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Heating a Band to Fit a Barrel

  1. May 21, 2007 #1
    1. The problem statement, all variables and given/known data
    A barrel of diameter D at 20 degrees Celsius is to be enclosed by an iron band. The circular band has an inside diameter of d at 20 degrees Celsius. It is w wide and t thick. (a) To what temperature must the band be heated so that it will fit over the barrel? (b) What will be the tension in the band when it cools to 20 degrees Celsius?


    2. Relevant equations
    For (a) I will need the equations to calculate the volume of the band and the change in volume of the band when heated. For (b), I will need the equation for determining thermal stress.


    3. The attempt at a solution
    For (a), is it safe to assume that the wideness of the band remains the same while the thickness of the band expands linearly? If so, then I can calculate the the desired volume after heating and use the volume expansion formula to determine the change in temp.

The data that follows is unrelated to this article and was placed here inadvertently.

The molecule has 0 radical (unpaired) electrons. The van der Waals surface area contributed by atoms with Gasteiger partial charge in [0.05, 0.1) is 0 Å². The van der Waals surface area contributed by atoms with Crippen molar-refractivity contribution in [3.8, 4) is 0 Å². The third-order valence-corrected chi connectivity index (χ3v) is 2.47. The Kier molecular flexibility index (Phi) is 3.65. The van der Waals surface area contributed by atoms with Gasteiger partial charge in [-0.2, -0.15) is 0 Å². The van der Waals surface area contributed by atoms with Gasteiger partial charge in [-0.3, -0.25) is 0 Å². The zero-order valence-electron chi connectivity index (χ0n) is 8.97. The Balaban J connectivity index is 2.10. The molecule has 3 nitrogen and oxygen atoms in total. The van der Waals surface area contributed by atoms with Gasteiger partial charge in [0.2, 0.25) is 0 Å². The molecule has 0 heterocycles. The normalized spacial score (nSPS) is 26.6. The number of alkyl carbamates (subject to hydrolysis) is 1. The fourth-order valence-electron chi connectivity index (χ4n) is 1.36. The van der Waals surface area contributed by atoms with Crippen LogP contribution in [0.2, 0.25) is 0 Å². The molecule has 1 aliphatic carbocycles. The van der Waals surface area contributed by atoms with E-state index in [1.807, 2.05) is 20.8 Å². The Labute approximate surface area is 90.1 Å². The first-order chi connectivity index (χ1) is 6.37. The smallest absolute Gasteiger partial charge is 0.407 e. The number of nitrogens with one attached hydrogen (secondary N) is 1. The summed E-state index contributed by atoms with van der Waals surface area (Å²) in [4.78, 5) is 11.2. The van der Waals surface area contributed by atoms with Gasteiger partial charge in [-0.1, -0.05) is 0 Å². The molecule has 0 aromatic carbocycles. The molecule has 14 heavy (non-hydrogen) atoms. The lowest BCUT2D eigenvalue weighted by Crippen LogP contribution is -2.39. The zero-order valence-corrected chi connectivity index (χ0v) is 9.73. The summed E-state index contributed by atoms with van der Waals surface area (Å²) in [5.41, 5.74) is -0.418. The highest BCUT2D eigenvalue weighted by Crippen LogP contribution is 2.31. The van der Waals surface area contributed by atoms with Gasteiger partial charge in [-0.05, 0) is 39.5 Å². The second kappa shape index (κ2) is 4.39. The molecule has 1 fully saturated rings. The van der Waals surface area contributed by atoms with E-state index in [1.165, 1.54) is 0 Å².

For (b), the equation for thermal stress has area as one of its variables. The area is some cross-section of the material. In the case of the band, will the cross-section used be t x w?
     
  2. jcsd
  3. May 21, 2007 #2

    Doc Al

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    Staff: Mentor

    All linear dimensions expand by the same factor. No need to consider volume.

    That seems reasonable.
     
  4. May 21, 2007 #3
    Does that mean that the radius of the band expands linearly? I'm playing it safe by dealing with the volume because I don't know the answer to this question.
     
  5. May 21, 2007 #4

    Doc Al

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    Staff: Mentor

    Yes it does.
     
  6. May 22, 2007 #5
    Why is that? Suppose the band is a thin ring that is not closed. Does the radius still expand or does the gap in the ring just get smaller when the ring is heated? I would suspect the latter.
     
  7. May 22, 2007 #6

    Doc Al

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    Staff: Mentor

    All linear dimensions expand the same way (assuming the material is isotropic). The radius will expand, as will the gap.
     
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